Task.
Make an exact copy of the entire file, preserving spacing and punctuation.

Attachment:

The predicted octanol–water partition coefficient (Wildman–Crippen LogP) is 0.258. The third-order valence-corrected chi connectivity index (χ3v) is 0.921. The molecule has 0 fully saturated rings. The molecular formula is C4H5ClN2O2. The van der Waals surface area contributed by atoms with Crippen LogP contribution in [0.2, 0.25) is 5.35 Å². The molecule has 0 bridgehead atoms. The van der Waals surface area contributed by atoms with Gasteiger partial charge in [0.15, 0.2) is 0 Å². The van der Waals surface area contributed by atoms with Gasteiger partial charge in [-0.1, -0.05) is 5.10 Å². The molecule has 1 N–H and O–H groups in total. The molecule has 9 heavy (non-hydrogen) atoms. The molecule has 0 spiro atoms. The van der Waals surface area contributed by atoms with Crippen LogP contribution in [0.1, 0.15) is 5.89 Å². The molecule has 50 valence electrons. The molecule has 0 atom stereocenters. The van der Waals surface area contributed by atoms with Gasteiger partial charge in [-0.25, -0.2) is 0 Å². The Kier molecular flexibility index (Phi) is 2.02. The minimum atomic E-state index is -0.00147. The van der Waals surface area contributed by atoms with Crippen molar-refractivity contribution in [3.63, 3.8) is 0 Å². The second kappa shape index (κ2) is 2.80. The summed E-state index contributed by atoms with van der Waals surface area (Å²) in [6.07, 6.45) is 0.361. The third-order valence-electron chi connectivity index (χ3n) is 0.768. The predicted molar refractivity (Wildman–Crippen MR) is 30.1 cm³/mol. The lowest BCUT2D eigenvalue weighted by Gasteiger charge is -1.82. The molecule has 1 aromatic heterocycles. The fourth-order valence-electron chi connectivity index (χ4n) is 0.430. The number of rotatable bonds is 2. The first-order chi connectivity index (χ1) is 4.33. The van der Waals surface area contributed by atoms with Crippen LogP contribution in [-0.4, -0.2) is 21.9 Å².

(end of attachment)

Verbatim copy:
The predicted octanol–water partition coefficient (Wildman–Crippen LogP) is 0.258. The third-order valence-corrected chi connectivity index (χ3v) is 0.921. The molecule has 0 fully saturated rings. The molecular formula is C4H5ClN2O2. The van der Waals surface area contributed by atoms with Crippen LogP contribution in [0.2, 0.25) is 5.35 Å². The molecule has 0 bridgehead atoms. The van der Waals surface area contributed by atoms with Gasteiger partial charge in [0.15, 0.2) is 0 Å². The van der Waals surface area contributed by atoms with Gasteiger partial charge in [-0.1, -0.05) is 5.10 Å². The molecule has 1 N–H and O–H groups in total. The molecule has 9 heavy (non-hydrogen) atoms. The molecule has 0 spiro atoms. The van der Waals surface area contributed by atoms with Crippen LogP contribution in [0.1, 0.15) is 5.89 Å². The molecule has 50 valence electrons. The molecule has 0 atom stereocenters. The van der Waals surface area contributed by atoms with Gasteiger partial charge in [-0.25, -0.2) is 0 Å². The Kier molecular flexibility index (Phi) is 2.02. The minimum atomic E-state index is -0.00147. The van der Waals surface area contributed by atoms with Crippen molar-refractivity contribution in [3.63, 3.8) is 0 Å². The second kappa shape index (κ2) is 2.80. The summed E-state index contributed by atoms with van der Waals surface area (Å²) in [6.07, 6.45) is 0.361. The third-order valence-electron chi connectivity index (χ3n) is 0.768. The predicted molar refractivity (Wildman–Crippen MR) is 30.1 cm³/mol. The lowest BCUT2D eigenvalue weighted by Gasteiger charge is -1.82. The molecule has 1 aromatic heterocycles. The fourth-order valence-electron chi connectivity index (χ4n) is 0.430. The number of rotatable bonds is 2. The first-order chi connectivity index (χ1) is 4.33. The van der Waals surface area contributed by atoms with Crippen LogP contribution in [-0.4, -0.2) is 21.9 Å².